"Who do you support?"
"Excuse me, what do you mean?"
"Who do you fucking support? Are you a yank?
"No. I don't understand the question."
"What are you then?"
"A country in the Middle East."
"Listen, if anyone asks you who you support, you say Arsenal, got
I received a heavy shove to the chest that knocked me back against the wall. I had heard of Arsenal, the football (or soccer) team, by watching television, and now I understood: St. Marylebone was obviously an 'Arsenal' school. At lunch time, back in the same yard, I was approached by a different group of boys asking the same question:
"Who do you support?"
"Arsenal?" I said quietly, hoping to avoid another shove. I felt a fist in my stomach instead, and I doubled over.
"You fucking wog, you support Chelsea, got it?"
I felt another blow, this time to my head, and the boys were off. I was confused for a minute and then quickly decided that I wouldn't be a 'supporter' of anything from then on. (To this day, I really don't give a shit about any sports team, including the New York Yankees.) Now at school I was not only a wog, but a wog who didn't like soccer, which I'm glad to say confused the boys of St. Marylebone no end and resulted in my making no friends, but which may have prevented further physical altercations. A year later, when my brother and I transferred to St. Paul's, a well-known public school, I was greatly relieved that the snobbery that then still existed didn't allow for the sport of soccer at a school that felt it was an amusement for the lower classes. As such, if anyone liked the game they kept that fact to themselves, for this was years before it was chic to be blind to class distinctions. Also, the boys at St. Paul's (again, no girls), were slightly less prone to calling one a wog, unless one made them really, really angry which I managed to do on a few occasions. Of course, off the school grounds one was fair game, and I was often reminded of being a wog, either playfully by other schoolboys or on a few occasions while being struck about the head by hooligans (usually Chelsea or Arsenal fans.)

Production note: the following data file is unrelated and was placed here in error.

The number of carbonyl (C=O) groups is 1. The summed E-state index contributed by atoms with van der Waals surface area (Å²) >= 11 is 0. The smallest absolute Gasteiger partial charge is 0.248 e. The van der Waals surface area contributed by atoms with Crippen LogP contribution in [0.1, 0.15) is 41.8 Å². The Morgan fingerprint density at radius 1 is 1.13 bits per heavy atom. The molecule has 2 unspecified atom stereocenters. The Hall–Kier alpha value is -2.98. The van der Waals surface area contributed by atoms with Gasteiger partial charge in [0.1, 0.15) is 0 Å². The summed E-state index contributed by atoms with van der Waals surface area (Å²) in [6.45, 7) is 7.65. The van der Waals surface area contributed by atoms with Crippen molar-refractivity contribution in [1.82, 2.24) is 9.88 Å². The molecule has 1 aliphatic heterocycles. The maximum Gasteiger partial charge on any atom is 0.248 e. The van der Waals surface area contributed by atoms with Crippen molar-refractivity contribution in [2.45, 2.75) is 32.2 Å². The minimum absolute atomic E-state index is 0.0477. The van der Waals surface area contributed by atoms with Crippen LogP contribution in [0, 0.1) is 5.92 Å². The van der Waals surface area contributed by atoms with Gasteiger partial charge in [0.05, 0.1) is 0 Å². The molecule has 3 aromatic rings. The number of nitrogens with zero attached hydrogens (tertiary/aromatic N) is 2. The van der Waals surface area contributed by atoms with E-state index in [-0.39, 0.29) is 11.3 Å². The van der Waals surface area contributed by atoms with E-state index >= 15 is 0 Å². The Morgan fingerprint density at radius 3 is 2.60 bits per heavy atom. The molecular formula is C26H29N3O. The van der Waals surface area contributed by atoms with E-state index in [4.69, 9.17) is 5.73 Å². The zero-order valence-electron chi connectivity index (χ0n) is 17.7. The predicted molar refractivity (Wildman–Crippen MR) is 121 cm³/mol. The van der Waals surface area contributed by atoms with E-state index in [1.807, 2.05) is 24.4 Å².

I stopped being aware of my wogness after high school in England. It was very simple really; I just moved back to the States where it wasn't a factor. I won't deny however, a wonderful sense of satisfaction in later years watching Englishmen, from hotel footmen to bankers, groveling at the feet of rich Arabs who, knowingly or not, rubbed their very wogness in their faces by wearing flowing robes and headdress when traveling about London in their chauffeur-driven Rolls'. Many of these groveling Englishmen were undoubtedly Chelsea and Arsenal fans. At any rate, I soon forgot about wogs and being one, and until the Islamic Revolution in Iran I felt somehow American even though I wasn't one and made no claim to be. (Americans often tended to make that assumption if one didn't have an accent, which made it even easier to forget one's wogness.)